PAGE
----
Historical Portland

Love Letters of WW2 blog and book project content of Maine historical photos

Writer Scores Victory Scrapbook 1943

Posted by on Jan 3, 2016 in 1940s Life, All Blog Posts, Bowdoin College, High School Years, Historical Portland, Media, Photo, Portland Maine, Vintage Style, WW2, WWII Letter | 0 comments

Writer Scores Victory Scrapbook 1943

I remember as a child my father coaching me to catch the ball. “Keep your eye on the ball,” he’d always say. I was fortunate to spend several days with my mother over Christmas. I was organizing her front closet and delved into another old trunk. I found a scrapbook. I’d seen it before. We all have. It needs care and preservation so I brought it home to look at. I’m sure glad I did.

My dad made it. It commemorates his sports life at Deering High and Bowdoin College during 1942-1943. It’s ironic because I’m the one person in my immediate family that didn’t become a jock. Not for lack of talent. In high school I excelled in ballet and modern dance. I was also an equestrian in high school. But I preferred the pleasure of riding my horse to the hassle of competitions. I won a ribbon here and there in sports, one for swimming, a couple with my horse. But I never followed baseball or football. And I went to an all girls high school so that put a damper on things…I wanted to be a cheerleader. But not for all-girl volleyball.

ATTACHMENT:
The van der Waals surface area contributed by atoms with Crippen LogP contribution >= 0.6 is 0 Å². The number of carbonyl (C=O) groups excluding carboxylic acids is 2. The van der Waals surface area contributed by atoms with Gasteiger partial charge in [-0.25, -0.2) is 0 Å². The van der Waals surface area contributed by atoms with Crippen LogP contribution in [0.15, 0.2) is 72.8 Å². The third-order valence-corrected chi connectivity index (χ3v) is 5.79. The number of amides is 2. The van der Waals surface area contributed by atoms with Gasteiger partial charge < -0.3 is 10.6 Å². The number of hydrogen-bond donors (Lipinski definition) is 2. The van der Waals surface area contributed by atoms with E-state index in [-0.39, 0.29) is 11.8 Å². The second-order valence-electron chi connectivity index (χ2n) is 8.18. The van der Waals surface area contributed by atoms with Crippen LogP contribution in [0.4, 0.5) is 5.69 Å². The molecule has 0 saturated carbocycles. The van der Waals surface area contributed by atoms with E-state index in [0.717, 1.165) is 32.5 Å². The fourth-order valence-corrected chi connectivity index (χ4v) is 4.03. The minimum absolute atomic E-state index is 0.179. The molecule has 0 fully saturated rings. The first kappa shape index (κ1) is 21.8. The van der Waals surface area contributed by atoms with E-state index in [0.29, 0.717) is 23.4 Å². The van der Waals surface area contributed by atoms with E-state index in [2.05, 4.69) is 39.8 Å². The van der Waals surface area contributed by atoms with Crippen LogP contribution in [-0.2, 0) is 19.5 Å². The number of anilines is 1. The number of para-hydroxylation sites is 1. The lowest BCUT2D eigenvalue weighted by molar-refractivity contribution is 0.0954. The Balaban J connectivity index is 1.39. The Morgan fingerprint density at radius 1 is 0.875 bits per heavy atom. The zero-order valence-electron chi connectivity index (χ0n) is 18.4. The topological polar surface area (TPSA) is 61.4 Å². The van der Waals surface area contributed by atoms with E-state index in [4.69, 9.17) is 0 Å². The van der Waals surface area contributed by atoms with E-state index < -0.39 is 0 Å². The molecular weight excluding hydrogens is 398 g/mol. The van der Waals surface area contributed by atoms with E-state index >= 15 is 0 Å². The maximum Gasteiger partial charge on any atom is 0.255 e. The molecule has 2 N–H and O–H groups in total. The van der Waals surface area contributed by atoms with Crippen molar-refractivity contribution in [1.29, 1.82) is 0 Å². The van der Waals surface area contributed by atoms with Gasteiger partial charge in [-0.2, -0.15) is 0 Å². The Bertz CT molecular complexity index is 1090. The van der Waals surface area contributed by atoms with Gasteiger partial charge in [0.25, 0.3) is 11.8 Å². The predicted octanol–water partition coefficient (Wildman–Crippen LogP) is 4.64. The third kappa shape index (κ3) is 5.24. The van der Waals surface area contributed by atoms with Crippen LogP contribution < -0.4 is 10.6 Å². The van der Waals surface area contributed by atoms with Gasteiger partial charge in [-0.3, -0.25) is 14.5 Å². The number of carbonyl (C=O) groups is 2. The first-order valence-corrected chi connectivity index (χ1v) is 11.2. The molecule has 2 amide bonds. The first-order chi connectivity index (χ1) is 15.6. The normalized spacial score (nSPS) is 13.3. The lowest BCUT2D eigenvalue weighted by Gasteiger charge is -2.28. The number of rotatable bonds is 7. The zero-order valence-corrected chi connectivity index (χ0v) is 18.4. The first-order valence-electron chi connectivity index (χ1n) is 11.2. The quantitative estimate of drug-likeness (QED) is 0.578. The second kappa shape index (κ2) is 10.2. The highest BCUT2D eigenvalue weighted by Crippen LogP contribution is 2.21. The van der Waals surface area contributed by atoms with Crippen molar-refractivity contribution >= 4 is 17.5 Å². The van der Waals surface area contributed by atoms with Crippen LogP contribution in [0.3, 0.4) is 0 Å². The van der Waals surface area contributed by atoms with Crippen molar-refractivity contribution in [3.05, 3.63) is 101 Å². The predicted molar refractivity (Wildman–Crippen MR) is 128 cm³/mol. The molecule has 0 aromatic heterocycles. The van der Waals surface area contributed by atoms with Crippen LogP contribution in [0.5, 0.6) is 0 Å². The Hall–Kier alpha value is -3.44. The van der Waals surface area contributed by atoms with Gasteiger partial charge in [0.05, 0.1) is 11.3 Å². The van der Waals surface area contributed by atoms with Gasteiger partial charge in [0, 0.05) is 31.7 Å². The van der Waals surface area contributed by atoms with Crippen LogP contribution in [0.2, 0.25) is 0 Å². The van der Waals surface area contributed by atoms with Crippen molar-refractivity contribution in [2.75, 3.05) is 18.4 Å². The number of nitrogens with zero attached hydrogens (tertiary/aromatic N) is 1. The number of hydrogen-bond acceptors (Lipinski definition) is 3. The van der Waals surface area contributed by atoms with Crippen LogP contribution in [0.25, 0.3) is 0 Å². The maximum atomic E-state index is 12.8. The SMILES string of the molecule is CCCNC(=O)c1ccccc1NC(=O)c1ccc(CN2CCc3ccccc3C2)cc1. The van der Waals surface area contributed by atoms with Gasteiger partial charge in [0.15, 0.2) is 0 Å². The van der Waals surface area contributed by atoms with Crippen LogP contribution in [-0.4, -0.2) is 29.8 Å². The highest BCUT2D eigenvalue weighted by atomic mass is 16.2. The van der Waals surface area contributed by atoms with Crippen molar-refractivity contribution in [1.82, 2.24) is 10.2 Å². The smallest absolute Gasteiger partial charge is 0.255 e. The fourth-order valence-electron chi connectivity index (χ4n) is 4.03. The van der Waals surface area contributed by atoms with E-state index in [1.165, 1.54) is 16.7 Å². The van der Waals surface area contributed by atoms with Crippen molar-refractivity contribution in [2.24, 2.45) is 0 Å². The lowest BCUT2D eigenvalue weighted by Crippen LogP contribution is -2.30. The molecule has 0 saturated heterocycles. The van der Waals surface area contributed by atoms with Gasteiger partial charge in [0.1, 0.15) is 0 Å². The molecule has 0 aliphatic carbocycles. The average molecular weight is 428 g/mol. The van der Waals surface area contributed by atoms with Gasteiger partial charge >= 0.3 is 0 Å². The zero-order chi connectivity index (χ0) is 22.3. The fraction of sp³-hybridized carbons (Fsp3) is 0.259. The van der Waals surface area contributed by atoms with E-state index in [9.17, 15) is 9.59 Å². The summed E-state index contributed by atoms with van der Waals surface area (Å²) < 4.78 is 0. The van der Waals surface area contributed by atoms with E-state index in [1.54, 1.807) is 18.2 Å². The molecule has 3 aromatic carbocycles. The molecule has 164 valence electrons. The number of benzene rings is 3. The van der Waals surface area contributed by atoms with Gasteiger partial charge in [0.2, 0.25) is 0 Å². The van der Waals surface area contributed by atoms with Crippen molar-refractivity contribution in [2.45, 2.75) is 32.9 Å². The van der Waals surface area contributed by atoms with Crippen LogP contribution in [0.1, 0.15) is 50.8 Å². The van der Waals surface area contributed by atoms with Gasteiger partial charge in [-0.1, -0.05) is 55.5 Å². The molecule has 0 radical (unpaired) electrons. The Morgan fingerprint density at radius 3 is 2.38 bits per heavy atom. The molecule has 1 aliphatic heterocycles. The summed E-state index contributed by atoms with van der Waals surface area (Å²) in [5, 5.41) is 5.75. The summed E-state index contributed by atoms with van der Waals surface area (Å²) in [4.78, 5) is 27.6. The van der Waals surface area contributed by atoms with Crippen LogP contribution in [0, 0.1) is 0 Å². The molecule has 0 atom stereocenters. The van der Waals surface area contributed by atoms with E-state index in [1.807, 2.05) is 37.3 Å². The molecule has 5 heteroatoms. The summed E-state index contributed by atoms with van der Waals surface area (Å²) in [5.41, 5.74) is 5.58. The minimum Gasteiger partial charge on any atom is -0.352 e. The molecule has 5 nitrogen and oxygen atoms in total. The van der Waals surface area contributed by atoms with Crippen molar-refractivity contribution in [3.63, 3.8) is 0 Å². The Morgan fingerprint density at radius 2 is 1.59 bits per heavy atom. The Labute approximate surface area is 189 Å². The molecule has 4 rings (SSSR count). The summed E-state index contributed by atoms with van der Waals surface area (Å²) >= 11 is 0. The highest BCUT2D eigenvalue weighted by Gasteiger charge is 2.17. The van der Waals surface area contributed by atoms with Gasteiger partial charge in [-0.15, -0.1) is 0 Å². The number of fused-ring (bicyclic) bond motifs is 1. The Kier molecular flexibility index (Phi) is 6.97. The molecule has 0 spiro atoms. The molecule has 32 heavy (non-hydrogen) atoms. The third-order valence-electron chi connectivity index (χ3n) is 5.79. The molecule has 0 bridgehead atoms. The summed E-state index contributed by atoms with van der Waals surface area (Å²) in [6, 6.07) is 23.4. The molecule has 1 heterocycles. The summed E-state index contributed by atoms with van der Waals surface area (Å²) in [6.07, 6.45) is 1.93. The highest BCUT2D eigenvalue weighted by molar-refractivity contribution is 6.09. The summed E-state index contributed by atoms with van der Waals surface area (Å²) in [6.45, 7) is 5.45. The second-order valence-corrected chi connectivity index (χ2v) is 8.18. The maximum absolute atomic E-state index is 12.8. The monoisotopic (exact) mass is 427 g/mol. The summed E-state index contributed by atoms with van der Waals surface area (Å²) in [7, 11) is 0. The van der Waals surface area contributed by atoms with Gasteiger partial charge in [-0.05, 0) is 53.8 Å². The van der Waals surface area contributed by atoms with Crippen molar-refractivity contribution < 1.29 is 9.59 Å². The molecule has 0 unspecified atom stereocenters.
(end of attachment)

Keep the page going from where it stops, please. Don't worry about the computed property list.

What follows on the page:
My two older brother’s were basketball jocks in high school. My cousin Pete Ladd (on Arline’s side, her sister Ruth’s son) pitched for the Milwakee Brewers in the 1982 World Series. Nothing is more thrilling than watching your cousin pitch on TV.

So here I am, a non-sportsperson writing about my dad’s sports life in high school and college. Thank goodness Dad made this extraordinary catalogue of newspaper clippings from important games and turning points during the war.